Apple Store manager, 34, died after rare tumour strangled his appendix over FIVE YEARS and grew to the size of a domestic cat
Nicky Boardman could have been struggling with the growth for five years before he was eventually diagnosed with cancer of the appendix in May 2013. However, it was only confirmed after he collapsed outside the Apple store he managed in Bluewater shopping centre, Kent, two months earlier.
A man died after his 'irritable bowel syndrome' turned out to be a 6kg tumour the size of a domestic cat.
Nicky Boardman, of Dartford, could have been struggling with the growth for five years before he was eventually diagnosed with cancer of the appendix in May 2013.
However, it was only confirmed after he collapsed outside the Apple store he managed in Bluewater shopping centre, Kent, two months earlier.
Given as an add-on to chemotherapy, it could be used to prevent tumour recurrence and further progression of the disease.
It has been studied internationally as a potential treatment for cancer patients for more than four decades.
Despite being known to help boost the immune system, proven results for its effects on cancer have been relatively scarce.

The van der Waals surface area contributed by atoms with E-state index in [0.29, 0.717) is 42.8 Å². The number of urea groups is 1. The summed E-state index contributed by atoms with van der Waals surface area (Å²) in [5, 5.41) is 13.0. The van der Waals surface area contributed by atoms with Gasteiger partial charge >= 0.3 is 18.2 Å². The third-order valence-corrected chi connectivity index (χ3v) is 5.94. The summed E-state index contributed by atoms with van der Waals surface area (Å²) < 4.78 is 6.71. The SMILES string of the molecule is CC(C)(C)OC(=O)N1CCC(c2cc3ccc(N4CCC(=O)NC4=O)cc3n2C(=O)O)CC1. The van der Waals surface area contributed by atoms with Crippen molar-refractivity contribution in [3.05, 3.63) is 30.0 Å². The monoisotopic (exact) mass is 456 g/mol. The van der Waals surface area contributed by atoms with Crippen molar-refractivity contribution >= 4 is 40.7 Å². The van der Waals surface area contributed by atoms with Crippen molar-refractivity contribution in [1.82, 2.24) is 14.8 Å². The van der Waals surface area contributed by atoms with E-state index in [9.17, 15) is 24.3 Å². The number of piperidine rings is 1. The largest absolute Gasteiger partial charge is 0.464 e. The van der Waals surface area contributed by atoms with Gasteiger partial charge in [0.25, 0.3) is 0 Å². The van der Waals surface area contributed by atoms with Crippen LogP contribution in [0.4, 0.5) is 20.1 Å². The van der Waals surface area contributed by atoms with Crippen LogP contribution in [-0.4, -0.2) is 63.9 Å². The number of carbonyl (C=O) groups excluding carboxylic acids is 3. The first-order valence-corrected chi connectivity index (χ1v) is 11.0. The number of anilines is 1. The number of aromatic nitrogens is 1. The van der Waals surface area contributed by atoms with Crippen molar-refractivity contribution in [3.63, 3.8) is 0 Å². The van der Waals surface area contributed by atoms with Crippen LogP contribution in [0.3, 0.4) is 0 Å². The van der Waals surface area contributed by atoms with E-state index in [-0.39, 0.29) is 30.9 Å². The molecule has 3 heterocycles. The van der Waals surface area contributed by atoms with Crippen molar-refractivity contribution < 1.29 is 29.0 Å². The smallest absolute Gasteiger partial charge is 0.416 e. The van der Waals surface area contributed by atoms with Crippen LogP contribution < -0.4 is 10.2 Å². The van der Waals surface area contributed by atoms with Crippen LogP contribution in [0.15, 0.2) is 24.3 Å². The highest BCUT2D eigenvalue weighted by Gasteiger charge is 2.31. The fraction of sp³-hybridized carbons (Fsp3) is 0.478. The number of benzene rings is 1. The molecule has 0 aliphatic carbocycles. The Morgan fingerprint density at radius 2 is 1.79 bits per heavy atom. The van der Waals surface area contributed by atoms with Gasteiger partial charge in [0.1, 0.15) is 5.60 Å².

Previous research has even shown that it increases the risk of the disease by triggering a biological process that damages DNA.
Cancer stem cells are considered to be one of the biggest causes of chemotherapy resistance.
This is known to lead to treatment failure in patients with advanced forms of the disease, allowing it to spread across the body.
In an attempt to disrupt their metabolism, they tested a range of seven substances, according to the study published in the journal Oncotarget.
Three of these were natural products, including vitamin C, honey-bee derivative CAPE and milk thistle extract silibinin.
Epilepsy drug stiripentol was also monitored, alongside experimental drugs such as actinonin, FK866 and 2-DG.
This should not prompt anyone receiving treatment for cancer to change their diet or treatment plan
Anna Perman, of Cancer Research UK
Actinonin and FK866 were found to be the most potent, suggesting two potential treatments for future scientific research.
Natural products also halted the growth of the cancerous cells, with vitamin C outperforming 2-DG tenfold in terms of potency.
Dr Gloria Bonuccelli, also involved in the study, said: 'Our results indicate it is a promising agent for clinical trials.'
Anna Perman, Cancer Research UK’s senior science information manager, said: 'This is an early stage study and hasn’t been tested in patients.
'In fact, some doctors think that antioxidants like vitamin C might interfere with chemotherapy which we know can be effective treatment.
'The important thing for cancer patients to remember is that this study is looking at the action of vitamin C in the laboratory, not the effect of eating foods or supplements that contain vitamin C.
'This should not prompt anyone receiving treatment for cancer to change their diet or treatment plan.'